Echo cells, whose slope changed at the shear height, moved with their structure retained, and with almost the same velocity as wind velocity at the height higher than the shear. This implies that the fog droplets or the drizzle drops with certain falling speeds are being seeded from above. If there are drops with larger size than ordinary fog droplets, we can insist that movement of the echo cells indicates falling drizzle drops while blown by the background wind.
On the Pacific east coast of Hokkaido, existence of drizzle in fog layers has been reported in several articles. Takahashi (1949) observed drop-size distributions of fog and drizzle at Kushiro with drop-size diameters greater than 200 μm. Yanagisawa et al. (1986) did not observe drops of diameter larger than 100 μm, but they calculated liquid water contents (LWC) from the radar reflectivity factors that reached 4.0 g m−3, and they concluded that drizzle existed in the fog layer. Homma et al. (1962) observed drizzle at Nemuro, about 100 km east of Kushiro, with maximum drop diameters of more than 200 μm, mostly when the thickness of the fog layer was more than 400 m. At Nemuro, another observation (Kuroiwa and Okita 1959) showed that diameters of 180–270 μm were dominant in drop-size distributions of drizzle drops at a height of 200 m. Therefore, as far as previous research shows, it is possible for larger drops to exist in fog layers.
In our data, it is difficult to determine drop size because we did not observe either the LWC or the drop-size distribution. Suppose that we assume that the drop-size distribution is uniform and the LWC is constant. The radar reflectivity factor of the echo cells at a height of 300 m is approximately −7 and −12 dBZ at 0746:30 LT 5 August 1999 and at 0503:02 LT 31 July 2000, respectively. If drop-size distribution is assumed to be monodispersed, the relationship between LWC W (g m−3) and drop diameter D (m) under the observed radar reflectivity factor Z (mm6 m−3) is (Hamazu et al. 2003)
Figure 11 shows the relationship between W and D under the observed Z (dBZ) = 10 × log10Z (mm6 m−3). Yanagisawa et al. (1986) reported that when the radar reflectivity factor was more than −20 dBZ, measured LWCs of fogs at Kushiro varied from 0.04 to 0.8 g m−3. For LWCs of 0.04 and 0.8 g m−3, a reflectivity of −7 dBZ implies drop diameters of 138 and 51 μm, and for −12 dBZ, these values are reduced to 94 and 35 μm, respectively. If we follow the definition of drizzle by French et al. (2000), the diameter of drizzle drops is larger than 50 μm. Therefore, existence of drizzle is strongly implied especially in the case of −7 dBZ.
Considering that drop-size distribution is not uniform, there may be small numbers of large diameter drops in the cells. Radar reflectivity is sixth-power proportional to drizzle diameter, and French et al. (2000) pointed out that if drop-size distribution is bimodal or even if size distribution of drizzle is almost flat, drizzle is dominant in reflectivity-weighted size distribution relative to cloud droplets. Previous studies show that drop-size distribution of sea fog at the east Pacific coast of Hokkaido can be bimodal (Sea Fog Research Team 1985; Kuroiwa and Okita 1959). To confirm the existence of drizzle drops in echo cells, measurement of drop-size distributions is required in future studies.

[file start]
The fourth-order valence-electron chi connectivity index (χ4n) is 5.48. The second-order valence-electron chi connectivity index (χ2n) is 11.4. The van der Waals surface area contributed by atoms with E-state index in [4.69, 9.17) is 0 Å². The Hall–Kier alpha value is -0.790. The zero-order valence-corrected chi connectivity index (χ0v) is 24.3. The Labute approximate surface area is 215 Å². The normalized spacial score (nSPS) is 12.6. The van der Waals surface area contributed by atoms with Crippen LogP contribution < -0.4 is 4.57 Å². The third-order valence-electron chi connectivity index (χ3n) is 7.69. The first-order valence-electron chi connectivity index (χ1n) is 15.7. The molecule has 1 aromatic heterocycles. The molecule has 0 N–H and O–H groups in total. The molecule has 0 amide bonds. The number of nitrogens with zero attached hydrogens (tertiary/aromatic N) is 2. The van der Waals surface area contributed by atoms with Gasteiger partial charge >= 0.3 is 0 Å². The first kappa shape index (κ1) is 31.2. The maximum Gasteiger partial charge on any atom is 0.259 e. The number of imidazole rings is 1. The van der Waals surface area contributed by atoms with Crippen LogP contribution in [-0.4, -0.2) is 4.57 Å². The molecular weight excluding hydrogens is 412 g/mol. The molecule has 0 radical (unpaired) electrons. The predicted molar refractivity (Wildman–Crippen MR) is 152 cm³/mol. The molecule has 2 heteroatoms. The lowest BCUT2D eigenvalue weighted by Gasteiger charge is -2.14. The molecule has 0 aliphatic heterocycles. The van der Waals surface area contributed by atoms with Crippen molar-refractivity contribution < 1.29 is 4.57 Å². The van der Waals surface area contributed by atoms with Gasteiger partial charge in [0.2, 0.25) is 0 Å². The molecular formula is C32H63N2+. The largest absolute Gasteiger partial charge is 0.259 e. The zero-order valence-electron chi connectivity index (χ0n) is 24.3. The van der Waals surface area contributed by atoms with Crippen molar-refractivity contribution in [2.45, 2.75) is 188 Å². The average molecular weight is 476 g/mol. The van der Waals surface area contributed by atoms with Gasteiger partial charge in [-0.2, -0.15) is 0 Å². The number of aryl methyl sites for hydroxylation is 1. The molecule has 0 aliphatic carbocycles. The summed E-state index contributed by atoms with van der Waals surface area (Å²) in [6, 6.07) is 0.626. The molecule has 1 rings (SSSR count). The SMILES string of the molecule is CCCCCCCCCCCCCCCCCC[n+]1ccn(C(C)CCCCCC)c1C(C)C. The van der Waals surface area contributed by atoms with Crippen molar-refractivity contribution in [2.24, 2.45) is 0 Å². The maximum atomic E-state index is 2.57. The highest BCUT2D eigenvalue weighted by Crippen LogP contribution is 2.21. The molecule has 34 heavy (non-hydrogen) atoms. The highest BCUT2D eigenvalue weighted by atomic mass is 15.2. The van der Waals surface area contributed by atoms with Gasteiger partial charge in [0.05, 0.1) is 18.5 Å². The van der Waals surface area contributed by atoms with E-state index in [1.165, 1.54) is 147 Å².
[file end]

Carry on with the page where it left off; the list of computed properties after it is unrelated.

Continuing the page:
In our study, cellular structures were accompanied by horizontal wind shear. These cellular structures imply that there is some cell-type circulation pattern. Many investigators have studied the cellular circulation patterns in the atmospheric boundary layer. Numerous references can be found in reviews by Young et al. (2002), Etling and Brown (1993), and Brown (1980). Possibilities of inflection-point instability, parallel instability, and convective instability have been pointed out when cellular circulation patterns are observed. Studies of dynamical and thermal problems are required in future studies.
We have studied three-dimensional structure and movement of fogs at Kushiro in Hokkaido, Japan, using observations from the mm-wave scanning Doppler radar. We discussed general characteristics of the radar reflectivities of these fogs. There were three broad types of fog echoes: cellular types with a high radar reflectivity factor of approximately −10 dBZ, uniformly distributed types with high radar reflectivity factors, and a uniformly distributed type with weak radar reflectivities. We focused on the two cases having cellular structures of 5 August 1999 and 31 July 2000, and the following results were obtained.
Cellular echo structure at intervals of about 1 km was observed.
There was a vertical shear of the horizontal wind at a height around 200 m.
Vertical structure of each cell was upright above the shear region, and was tilted below the shear region.
The echo patterns from the cellular structures moved from sea (south) to land (north), with retaining their structure.
The direction and the speed of the echo-moving pattern is almost equal to the horizontal wind above the shear.
To advance our understanding of fog and drizzle, simultaneous measurements of LWCs, using a lidar, for example, and drop-size distributions together with reflectivity factors from a mm-wave radar, are required.
The authors thank Mr. Kenji Akaeda of Japan Meteorological Agency and Mr. Akira Yamamoto of Meteorological Research Institute for their support to the present observations and providing surface meteorological data at Kushiro Airport. The authors also thank the staff of Kushiro Airport Meteorological Observatory for their support for fog observations. We thank Dr. Gernot Hassenpflug for his careful reading of the original manuscript. The present study was financially supported by Grants-in-Aids (12740270) of the Japan Society for the Promotion of Science (JSPS).
Corresponding author address: Akihisa Uematsu, Research Institute for Sustainable Humanosphere, Kyoto University, Gokasho, Uji, Kyoto 611-0011, Japan. firstname.lastname@example.org